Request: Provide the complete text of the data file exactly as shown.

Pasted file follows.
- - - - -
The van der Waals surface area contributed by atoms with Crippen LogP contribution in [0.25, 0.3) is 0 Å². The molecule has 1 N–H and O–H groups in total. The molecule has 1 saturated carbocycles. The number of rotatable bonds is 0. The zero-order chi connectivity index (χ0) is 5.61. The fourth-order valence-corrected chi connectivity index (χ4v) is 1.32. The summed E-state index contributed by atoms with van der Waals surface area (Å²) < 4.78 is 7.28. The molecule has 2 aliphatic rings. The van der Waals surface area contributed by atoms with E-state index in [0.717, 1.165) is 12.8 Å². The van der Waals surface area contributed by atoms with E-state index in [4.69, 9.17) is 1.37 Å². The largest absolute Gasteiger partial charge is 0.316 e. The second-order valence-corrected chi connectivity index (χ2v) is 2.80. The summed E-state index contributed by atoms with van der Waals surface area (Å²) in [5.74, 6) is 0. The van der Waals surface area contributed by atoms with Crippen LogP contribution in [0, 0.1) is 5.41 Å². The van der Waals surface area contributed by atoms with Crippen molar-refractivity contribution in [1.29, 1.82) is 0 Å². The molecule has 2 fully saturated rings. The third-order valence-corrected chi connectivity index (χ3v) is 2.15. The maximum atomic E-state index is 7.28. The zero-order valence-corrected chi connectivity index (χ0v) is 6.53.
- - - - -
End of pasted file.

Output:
The van der Waals surface area contributed by atoms with Crippen LogP contribution in [0.25, 0.3) is 0 Å². The molecule has 1 N–H and O–H groups in total. The molecule has 1 saturated carbocycles. The number of rotatable bonds is 0. The zero-order chi connectivity index (χ0) is 5.61. The fourth-order valence-corrected chi connectivity index (χ4v) is 1.32. The summed E-state index contributed by atoms with van der Waals surface area (Å²) < 4.78 is 7.28. The molecule has 2 aliphatic rings. The van der Waals surface area contributed by atoms with E-state index in [0.717, 1.165) is 12.8 Å². The van der Waals surface area contributed by atoms with E-state index in [4.69, 9.17) is 1.37 Å². The largest absolute Gasteiger partial charge is 0.316 e. The second-order valence-corrected chi connectivity index (χ2v) is 2.80. The summed E-state index contributed by atoms with van der Waals surface area (Å²) in [5.74, 6) is 0. The van der Waals surface area contributed by atoms with Crippen LogP contribution in [0, 0.1) is 5.41 Å². The van der Waals surface area contributed by atoms with Crippen molar-refractivity contribution in [1.29, 1.82) is 0 Å². The molecule has 2 fully saturated rings. The third-order valence-corrected chi connectivity index (χ3v) is 2.15. The maximum atomic E-state index is 7.28. The zero-order valence-corrected chi connectivity index (χ0v) is 6.53.